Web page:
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13-1485-KAN

Wednesday, July 24, 2013

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Occupational Employment and Wages in Colorado Springs, May 2012


Workers in the Colorado Springs Metropolitan Statistical Area had an average (mean) hourly wage of $21.83 in May 2012, similar to the nationwide average of $22.01, according to the U.S. Bureau of Labor Statistics. Regional Commissioner Stanley W. Suchman noted that, after testing for statistical significance, wages in the local area were significantly higher than their respective national averages in 3 of the 22 major occupational groups, including computer and mathematical. Ten groups had significantly lower wages than their respective national averages, including legal; management; and arts, design, entertainment, sports, and media.

When compared to the nationwide distribution, local employment was more highly concentrated in 7 of the 22 occupational groups, including computer and mathematical, business and financial operations, and food preparation and serving related. Conversely, 10 groups had employment shares significantly below their national representation, including production, transportation and material moving, and management. (See table A and box note at end of release.)

Table A. Occupational employment and wages by major occupational group, United States and the Colorado Springs Metropolitan Statistical Area, and measures of statistical significance, May 2012
Major occupational group Percent of total employment Mean hourly wage
United States Colorado Springs United States Colorado Springs Percent difference (1)

Total, all occupations

100.0% 100.0% $22.01 $21.83 -1

Management

4.9 4.1* 52.20 49.25* -6

Business and financial operations

4.9 6.7* 33.44 32.32* -3

Computer and mathematical

2.7 5.5* 38.55 40.20* 4

Architecture and engineering

1.8 2.5* 37.98 36.25* -5

Life, physical, and social science

0.8 0.7* 32.87 35.23 7

Community and social services

1.4 1.7* 21.27 21.07 -1

Legal

0.8 0.6* 47.39 38.40* -19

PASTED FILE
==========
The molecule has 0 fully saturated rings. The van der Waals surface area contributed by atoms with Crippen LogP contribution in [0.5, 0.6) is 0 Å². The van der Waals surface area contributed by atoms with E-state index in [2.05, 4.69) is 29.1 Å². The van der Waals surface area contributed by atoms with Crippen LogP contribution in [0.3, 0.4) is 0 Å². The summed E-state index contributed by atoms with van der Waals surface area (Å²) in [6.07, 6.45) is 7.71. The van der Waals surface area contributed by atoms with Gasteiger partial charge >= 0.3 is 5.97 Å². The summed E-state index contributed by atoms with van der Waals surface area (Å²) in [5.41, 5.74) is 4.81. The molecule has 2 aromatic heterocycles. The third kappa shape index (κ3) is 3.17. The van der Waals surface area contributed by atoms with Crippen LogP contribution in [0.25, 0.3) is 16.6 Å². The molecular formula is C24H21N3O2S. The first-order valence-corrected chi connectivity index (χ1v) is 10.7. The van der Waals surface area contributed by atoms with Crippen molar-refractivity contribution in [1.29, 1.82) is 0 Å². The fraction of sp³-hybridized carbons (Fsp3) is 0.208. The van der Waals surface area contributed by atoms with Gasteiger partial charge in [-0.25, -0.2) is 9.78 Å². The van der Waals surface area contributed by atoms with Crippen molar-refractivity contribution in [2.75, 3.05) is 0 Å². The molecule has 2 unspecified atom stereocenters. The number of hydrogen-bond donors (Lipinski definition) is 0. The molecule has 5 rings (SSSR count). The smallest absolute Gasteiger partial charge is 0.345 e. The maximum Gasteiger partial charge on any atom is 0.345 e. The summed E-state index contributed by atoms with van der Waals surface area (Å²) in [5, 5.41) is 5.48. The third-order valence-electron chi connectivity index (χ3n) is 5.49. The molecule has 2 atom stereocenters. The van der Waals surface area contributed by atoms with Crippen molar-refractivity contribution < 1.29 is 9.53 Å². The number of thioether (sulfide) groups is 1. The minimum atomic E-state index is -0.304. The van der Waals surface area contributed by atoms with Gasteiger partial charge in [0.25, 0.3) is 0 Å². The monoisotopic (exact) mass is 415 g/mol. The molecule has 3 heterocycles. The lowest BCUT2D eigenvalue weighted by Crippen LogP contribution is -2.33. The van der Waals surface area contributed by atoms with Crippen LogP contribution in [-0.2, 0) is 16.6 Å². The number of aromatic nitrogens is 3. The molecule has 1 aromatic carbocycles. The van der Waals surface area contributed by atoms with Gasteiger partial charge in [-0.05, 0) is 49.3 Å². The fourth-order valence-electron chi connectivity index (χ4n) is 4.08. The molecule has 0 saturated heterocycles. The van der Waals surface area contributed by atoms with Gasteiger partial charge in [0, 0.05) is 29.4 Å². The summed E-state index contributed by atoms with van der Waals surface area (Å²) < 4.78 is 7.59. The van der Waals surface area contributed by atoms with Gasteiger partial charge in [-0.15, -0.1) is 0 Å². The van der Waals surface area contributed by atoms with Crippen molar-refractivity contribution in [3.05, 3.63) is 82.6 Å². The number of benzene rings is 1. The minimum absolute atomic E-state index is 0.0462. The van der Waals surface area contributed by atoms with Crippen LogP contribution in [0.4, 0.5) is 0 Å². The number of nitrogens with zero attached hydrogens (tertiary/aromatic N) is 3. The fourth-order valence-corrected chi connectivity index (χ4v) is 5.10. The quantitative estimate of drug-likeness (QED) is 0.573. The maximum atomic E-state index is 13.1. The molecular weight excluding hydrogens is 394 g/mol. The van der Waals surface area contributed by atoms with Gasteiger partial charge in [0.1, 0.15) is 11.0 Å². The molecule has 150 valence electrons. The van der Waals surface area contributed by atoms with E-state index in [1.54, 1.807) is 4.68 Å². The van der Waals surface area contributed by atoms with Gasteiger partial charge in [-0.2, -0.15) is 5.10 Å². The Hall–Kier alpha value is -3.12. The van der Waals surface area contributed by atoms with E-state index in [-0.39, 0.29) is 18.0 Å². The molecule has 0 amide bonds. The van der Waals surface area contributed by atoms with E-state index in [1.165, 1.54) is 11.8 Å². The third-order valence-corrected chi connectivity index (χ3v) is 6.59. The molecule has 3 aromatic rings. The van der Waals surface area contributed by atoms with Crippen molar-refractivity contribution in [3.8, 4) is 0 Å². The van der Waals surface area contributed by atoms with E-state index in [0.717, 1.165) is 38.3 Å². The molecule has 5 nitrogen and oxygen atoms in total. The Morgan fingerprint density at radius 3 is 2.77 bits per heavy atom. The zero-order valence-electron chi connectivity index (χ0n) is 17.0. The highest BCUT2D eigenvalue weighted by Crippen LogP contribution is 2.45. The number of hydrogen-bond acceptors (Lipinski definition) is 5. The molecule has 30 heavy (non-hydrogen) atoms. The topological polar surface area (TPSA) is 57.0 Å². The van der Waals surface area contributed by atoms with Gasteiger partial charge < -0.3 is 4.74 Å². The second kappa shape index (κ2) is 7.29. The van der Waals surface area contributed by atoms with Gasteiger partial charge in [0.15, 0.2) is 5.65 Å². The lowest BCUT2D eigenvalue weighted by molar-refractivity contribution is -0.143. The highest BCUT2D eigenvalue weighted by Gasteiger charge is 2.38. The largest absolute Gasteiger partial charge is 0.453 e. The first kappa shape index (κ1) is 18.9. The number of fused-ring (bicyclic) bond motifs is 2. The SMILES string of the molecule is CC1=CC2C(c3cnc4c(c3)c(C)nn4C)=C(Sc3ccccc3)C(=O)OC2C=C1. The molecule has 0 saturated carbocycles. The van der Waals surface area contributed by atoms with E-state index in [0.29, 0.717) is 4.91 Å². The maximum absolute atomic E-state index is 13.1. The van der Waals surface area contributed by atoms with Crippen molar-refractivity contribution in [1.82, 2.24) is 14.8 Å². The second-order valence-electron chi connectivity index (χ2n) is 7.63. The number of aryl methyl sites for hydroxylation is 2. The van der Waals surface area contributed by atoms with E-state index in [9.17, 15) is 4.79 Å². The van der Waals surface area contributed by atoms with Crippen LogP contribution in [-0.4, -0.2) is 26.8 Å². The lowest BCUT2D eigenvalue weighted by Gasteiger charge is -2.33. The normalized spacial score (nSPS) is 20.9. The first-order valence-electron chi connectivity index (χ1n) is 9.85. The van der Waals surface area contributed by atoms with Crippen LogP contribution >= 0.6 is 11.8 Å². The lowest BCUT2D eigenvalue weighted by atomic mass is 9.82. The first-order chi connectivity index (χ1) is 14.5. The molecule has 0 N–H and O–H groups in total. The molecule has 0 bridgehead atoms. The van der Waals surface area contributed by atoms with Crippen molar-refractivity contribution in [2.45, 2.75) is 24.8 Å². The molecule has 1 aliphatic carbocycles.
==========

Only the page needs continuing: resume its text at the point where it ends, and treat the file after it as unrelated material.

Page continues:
Education, training, and library

6.4 7.1* 24.62 22.21* -10

Arts, design, entertainment, sports, and media

1.3 1.7* 26.20 23.72* -9

Healthcare practitioner and technical

5.9 5.7 35.35 34.81 -2

Healthcare support

3.0 2.6* 13.36 13.90* 4

Protective service

2.5 2.5 20.70 19.77 -4

Food preparation and serving related

8.9 10.4* 10.28 10.10 -2

Building and grounds cleaning and maintenance

3.3 3.0* 12.34 12.28 0

Personal care and service

2.9 2.5* 11.80 11.94 1

Sales and related

10.6 10.4 18.26 16.39* -10

Office and administrative support

16.4 17.0 16.54 15.90* -4

Farming, fishing, and forestry

0.3 0.1* 11.65 13.99* 20

Construction and extraction

3.8 3.6 21.61 20.31* -6

Installation, maintenance, and repair

3.9 3.5* 21.09 20.66 -2

Production

6.6 3.6* 16.59 16.63 0

Transportation and material moving

6.7 4.4* 16.15 15.22* -6

Footnotes:
(1) A positive percent difference measures how much the mean wage in Colorado Springs is above the national mean wage, while a negative difference reflects a lower wage.
* The percent share of employment or mean hourly wage for this area is significantly different from the national average of all areas at the 90-percent confidence level.

One occupational group—computer and mathematical—was chosen to illustrate the diversity of data available for any of the 22 major occupational categories. Colorado Springs had 13,280 jobs in computer and mathematical, accounting for 5.5 percent of local area employment, significantly higher than the 2.7-percent share nationally. The average hourly wage for this occupational group locally was $40.20, measurably above the national wage of $38.55.

With employment of 2,770, software application developers was one of the largest occupations within the computer and mathematical group, as were computer systems analysts (1,840) and systems software developers (1,740). Among the higher paying jobs were systems software developers and operations research analysts, with mean hourly wages of $50.47 and $48.05, respectively. At the lower end of the wage scale were computer user support specialists ($24.51) and web developers ($26.89). (Detailed occupational data for computer and mathematical are presented in table 1; for a complete listing of detailed occupations available go to www.bls.gov/oes/current/oes_17820.htm.)

Location quotients allow us to explore the occupational make-up of a metropolitan area by comparing the composition of jobs in an area relative to the national average. (See table 1.) For example, a location quotient of 2.0 indicates that an occupation accounts for twice the share of employment in the area than it does nationally. In the Colorado Springs Metropolitan Statistical Area, above average concentrations of employment were found in nearly all of the occupations within the computer and mathematical group. For instance, software application developers were employed at 2.5 times the national rate in Colorado Springs, and computer network support specialists, at 2.4 times the U.S. average.

These statistics are from the Occupational Employment Statistics (OES) survey, a federal-state cooperative program between BLS and State Workforce Agencies, in this case, the Colorado Department of Labor & Employment.